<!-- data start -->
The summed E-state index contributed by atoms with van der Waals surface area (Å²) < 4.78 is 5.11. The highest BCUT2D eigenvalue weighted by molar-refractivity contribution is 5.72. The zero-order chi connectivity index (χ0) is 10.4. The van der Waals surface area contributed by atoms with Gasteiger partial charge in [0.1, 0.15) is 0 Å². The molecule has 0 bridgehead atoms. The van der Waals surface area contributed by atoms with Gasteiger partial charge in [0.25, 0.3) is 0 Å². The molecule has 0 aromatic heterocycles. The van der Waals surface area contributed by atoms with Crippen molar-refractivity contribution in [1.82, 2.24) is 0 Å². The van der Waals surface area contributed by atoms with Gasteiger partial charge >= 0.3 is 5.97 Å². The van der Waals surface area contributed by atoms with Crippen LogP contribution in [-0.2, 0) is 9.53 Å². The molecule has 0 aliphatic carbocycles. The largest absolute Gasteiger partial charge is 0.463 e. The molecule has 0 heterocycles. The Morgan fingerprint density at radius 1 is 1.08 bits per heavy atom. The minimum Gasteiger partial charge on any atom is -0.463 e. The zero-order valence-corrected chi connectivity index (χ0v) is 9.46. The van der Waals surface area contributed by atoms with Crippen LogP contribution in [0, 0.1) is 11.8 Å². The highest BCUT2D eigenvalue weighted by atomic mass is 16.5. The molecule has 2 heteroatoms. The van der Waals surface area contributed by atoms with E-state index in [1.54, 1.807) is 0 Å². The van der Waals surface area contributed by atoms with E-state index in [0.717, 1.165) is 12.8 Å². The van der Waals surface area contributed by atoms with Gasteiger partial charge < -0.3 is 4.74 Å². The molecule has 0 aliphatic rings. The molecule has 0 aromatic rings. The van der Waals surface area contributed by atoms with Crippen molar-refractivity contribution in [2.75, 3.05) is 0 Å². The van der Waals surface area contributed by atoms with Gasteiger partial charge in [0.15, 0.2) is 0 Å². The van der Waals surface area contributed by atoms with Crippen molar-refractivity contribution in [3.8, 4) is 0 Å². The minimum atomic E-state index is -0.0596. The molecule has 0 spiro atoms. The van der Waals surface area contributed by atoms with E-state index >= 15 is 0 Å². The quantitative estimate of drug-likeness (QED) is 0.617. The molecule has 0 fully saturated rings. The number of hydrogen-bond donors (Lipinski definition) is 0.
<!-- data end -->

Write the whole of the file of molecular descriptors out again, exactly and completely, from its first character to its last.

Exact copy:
The summed E-state index contributed by atoms with van der Waals surface area (Å²) < 4.78 is 5.11. The highest BCUT2D eigenvalue weighted by molar-refractivity contribution is 5.72. The zero-order chi connectivity index (χ0) is 10.4. The van der Waals surface area contributed by atoms with Gasteiger partial charge in [0.1, 0.15) is 0 Å². The molecule has 0 bridgehead atoms. The van der Waals surface area contributed by atoms with Gasteiger partial charge in [0.25, 0.3) is 0 Å². The molecule has 0 aromatic heterocycles. The van der Waals surface area contributed by atoms with Crippen molar-refractivity contribution in [1.82, 2.24) is 0 Å². The van der Waals surface area contributed by atoms with Gasteiger partial charge >= 0.3 is 5.97 Å². The van der Waals surface area contributed by atoms with Crippen LogP contribution in [-0.2, 0) is 9.53 Å². The molecule has 0 aliphatic carbocycles. The largest absolute Gasteiger partial charge is 0.463 e. The molecule has 0 heterocycles. The Morgan fingerprint density at radius 1 is 1.08 bits per heavy atom. The minimum Gasteiger partial charge on any atom is -0.463 e. The zero-order valence-corrected chi connectivity index (χ0v) is 9.46. The van der Waals surface area contributed by atoms with Crippen LogP contribution in [0, 0.1) is 11.8 Å². The highest BCUT2D eigenvalue weighted by atomic mass is 16.5. The molecule has 2 heteroatoms. The van der Waals surface area contributed by atoms with E-state index in [1.54, 1.807) is 0 Å². The van der Waals surface area contributed by atoms with E-state index in [0.717, 1.165) is 12.8 Å². The van der Waals surface area contributed by atoms with Gasteiger partial charge < -0.3 is 4.74 Å². The molecule has 0 aliphatic rings. The molecule has 0 aromatic rings. The van der Waals surface area contributed by atoms with Crippen molar-refractivity contribution in [2.75, 3.05) is 0 Å². The van der Waals surface area contributed by atoms with Gasteiger partial charge in [0.15, 0.2) is 0 Å². The van der Waals surface area contributed by atoms with Crippen molar-refractivity contribution in [3.8, 4) is 0 Å². The minimum atomic E-state index is -0.0596. The molecule has 0 spiro atoms. The van der Waals surface area contributed by atoms with E-state index >= 15 is 0 Å². The quantitative estimate of drug-likeness (QED) is 0.617. The molecule has 0 fully saturated rings. The number of hydrogen-bond donors (Lipinski definition) is 0.